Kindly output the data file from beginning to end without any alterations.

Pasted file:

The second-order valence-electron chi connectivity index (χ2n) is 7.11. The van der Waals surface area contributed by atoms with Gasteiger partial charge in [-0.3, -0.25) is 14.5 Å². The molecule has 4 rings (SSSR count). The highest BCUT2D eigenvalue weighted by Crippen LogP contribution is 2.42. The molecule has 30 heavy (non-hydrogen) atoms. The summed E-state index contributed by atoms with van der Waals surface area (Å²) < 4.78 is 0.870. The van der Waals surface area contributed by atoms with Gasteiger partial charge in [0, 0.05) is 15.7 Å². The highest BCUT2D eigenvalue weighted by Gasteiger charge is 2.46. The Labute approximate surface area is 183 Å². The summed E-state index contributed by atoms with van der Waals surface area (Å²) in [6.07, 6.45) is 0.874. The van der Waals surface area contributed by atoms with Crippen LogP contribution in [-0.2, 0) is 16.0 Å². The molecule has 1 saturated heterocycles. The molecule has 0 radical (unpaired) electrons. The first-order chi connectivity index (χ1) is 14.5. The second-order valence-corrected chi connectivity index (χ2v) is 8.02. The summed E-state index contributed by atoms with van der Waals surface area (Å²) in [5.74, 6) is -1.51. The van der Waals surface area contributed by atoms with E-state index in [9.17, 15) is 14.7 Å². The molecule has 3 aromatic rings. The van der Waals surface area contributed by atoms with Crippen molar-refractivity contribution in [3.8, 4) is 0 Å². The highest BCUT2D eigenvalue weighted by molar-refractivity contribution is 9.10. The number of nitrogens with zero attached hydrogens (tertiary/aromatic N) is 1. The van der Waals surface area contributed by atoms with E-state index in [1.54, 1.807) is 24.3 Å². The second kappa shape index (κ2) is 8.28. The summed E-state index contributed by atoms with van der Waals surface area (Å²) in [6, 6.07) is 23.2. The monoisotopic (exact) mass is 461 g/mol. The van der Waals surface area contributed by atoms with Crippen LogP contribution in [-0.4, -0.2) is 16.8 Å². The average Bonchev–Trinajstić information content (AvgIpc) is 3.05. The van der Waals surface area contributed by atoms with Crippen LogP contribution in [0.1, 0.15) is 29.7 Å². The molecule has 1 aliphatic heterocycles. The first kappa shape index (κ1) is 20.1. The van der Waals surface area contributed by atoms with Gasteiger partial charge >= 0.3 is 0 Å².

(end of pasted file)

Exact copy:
The second-order valence-electron chi connectivity index (χ2n) is 7.11. The van der Waals surface area contributed by atoms with Gasteiger partial charge in [-0.3, -0.25) is 14.5 Å². The molecule has 4 rings (SSSR count). The highest BCUT2D eigenvalue weighted by Crippen LogP contribution is 2.42. The molecule has 30 heavy (non-hydrogen) atoms. The summed E-state index contributed by atoms with van der Waals surface area (Å²) < 4.78 is 0.870. The van der Waals surface area contributed by atoms with Gasteiger partial charge in [0, 0.05) is 15.7 Å². The highest BCUT2D eigenvalue weighted by Gasteiger charge is 2.46. The Labute approximate surface area is 183 Å². The summed E-state index contributed by atoms with van der Waals surface area (Å²) in [6.07, 6.45) is 0.874. The van der Waals surface area contributed by atoms with Crippen LogP contribution in [-0.2, 0) is 16.0 Å². The molecule has 1 saturated heterocycles. The molecule has 0 radical (unpaired) electrons. The first-order chi connectivity index (χ1) is 14.5. The second-order valence-corrected chi connectivity index (χ2v) is 8.02. The summed E-state index contributed by atoms with van der Waals surface area (Å²) in [5.74, 6) is -1.51. The van der Waals surface area contributed by atoms with E-state index in [9.17, 15) is 14.7 Å². The molecule has 3 aromatic rings. The van der Waals surface area contributed by atoms with Crippen molar-refractivity contribution in [3.8, 4) is 0 Å². The highest BCUT2D eigenvalue weighted by molar-refractivity contribution is 9.10. The number of nitrogens with zero attached hydrogens (tertiary/aromatic N) is 1. The van der Waals surface area contributed by atoms with E-state index in [1.54, 1.807) is 24.3 Å². The second kappa shape index (κ2) is 8.28. The summed E-state index contributed by atoms with van der Waals surface area (Å²) in [6, 6.07) is 23.2. The monoisotopic (exact) mass is 461 g/mol. The van der Waals surface area contributed by atoms with Crippen LogP contribution in [-0.4, -0.2) is 16.8 Å². The average Bonchev–Trinajstić information content (AvgIpc) is 3.05. The van der Waals surface area contributed by atoms with Crippen LogP contribution in [0.1, 0.15) is 29.7 Å². The molecule has 1 aliphatic heterocycles. The first kappa shape index (κ1) is 20.1. The van der Waals surface area contributed by atoms with Gasteiger partial charge >= 0.3 is 0 Å².